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  • Writer's pictureNerd Pastor Nate

Pokemon Scarlet & Violent Don't Meet Your Expecations (and that's okay)

Pokemon Scarlet and Violet hit the universe two weeks ago, and I’m not exaggerating when I say that it’s all I want to play all of the time. And yet - it seems impossible to go anywhere without hearing complaints about the game. It’s the frame rate, the bugs, the raid issues, the botched this, or the broken that. But in essence, Game Freak kind of gave Pokemon fans precisely what we’ve been asking for for generations now… but it came with some costs that made the game overall suffer.

Given that this is a nerdy sermon, it shouldn’t shock you to hear that this is a pretty human conundrum to find ourselves in. We face this pressing reality as people, and we’ve done it since the beginning. I’d wager this won’t be the last time a video game fails to live up to expectations.

In this nerdy deep dive, we’ll highlight one particularly overused piece of scripture to reveal some of the secrets of expectations and look into ways to help ourselves out of the rut of disappointment in our favorite things.

So what do the captive Israelites have to do with Pocket Mans? Let’s talk about it.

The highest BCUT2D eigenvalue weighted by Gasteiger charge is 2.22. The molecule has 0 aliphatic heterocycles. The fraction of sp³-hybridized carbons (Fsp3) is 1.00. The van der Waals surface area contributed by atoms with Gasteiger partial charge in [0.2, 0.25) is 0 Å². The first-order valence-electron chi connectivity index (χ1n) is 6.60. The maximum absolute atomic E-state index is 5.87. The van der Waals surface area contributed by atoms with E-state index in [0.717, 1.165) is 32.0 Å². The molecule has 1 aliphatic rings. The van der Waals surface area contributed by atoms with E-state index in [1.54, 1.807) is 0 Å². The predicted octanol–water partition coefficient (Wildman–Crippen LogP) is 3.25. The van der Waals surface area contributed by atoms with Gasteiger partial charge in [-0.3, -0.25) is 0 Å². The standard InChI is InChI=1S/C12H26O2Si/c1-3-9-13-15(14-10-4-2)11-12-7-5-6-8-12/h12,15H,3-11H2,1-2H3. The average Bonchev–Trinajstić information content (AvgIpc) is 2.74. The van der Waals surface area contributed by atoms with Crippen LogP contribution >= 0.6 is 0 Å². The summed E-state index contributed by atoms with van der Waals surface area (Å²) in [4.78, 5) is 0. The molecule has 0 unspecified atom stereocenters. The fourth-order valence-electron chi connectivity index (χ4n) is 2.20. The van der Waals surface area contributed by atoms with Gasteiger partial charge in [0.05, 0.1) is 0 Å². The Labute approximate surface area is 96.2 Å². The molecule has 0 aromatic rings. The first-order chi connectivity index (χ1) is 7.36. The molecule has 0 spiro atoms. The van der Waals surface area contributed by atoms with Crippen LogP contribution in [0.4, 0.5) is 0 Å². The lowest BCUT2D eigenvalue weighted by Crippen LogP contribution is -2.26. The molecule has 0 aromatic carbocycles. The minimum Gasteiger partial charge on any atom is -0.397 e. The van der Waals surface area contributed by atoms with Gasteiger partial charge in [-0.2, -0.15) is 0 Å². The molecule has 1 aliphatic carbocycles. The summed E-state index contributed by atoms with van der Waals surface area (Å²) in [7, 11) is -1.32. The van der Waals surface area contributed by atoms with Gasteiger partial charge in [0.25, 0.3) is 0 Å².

Intro Clip

Welcome to Checkpoint Church - where nerds, geeks, and gamers come together to talk about faith, games, and Maushold is my favorite new Pokemon, and anything else is slander. I’m your Nerd Pastor Nate. If you like these weekly deep-dives, be sure to sub and hit that bell to find out when our next one drops.

Jeremiah 29:11 (NRSVue)

For thus says the Lord: Only when Babylon’s seventy years are completed will I visit you, and I will fulfill to you my promise and bring you back to this place. For surely I know the plans I have for you, says the Lord, plans for your welfare and not for harm, to give you a future with hope. Then when you call upon me and come and pray to me, I will hear you. When you search for me, you will find me; if you seek me with all your heart, I will let you find me, says the Lord, and I will restore your fortunes and gather you from all the nations and all the places where I have driven you, says the Lord, and I will bring you back to the place from which I sent you into exile.

Let’s start with the controversy behind Pokemon Scarlet and Violet.

I’m pretty sure I don’t have to tell you that Pokemon exists - since you clicked on this video, at the very least. There was also a giant inflatable Pikachu in the Macy’s Thanksgiving parade, like, last week.

With Scarlet and Violet, Pokemon entered the 9th generation of its mainline series. While there have certainly been more than nine Pokemon games, this was the ninth official canon of the series.

This game came hot on the heels of the somewhat controversial Pokemon Legends Arceus that dropped at the start of the year - which is one of my top games of the year.

You can tell that Game Freak took many of the ideas for Arceus that worked well, and you can also tell that they took a ton of ideas that worked well from the well-received entry prior in Pokemon’s 8th generation Sword and Shield.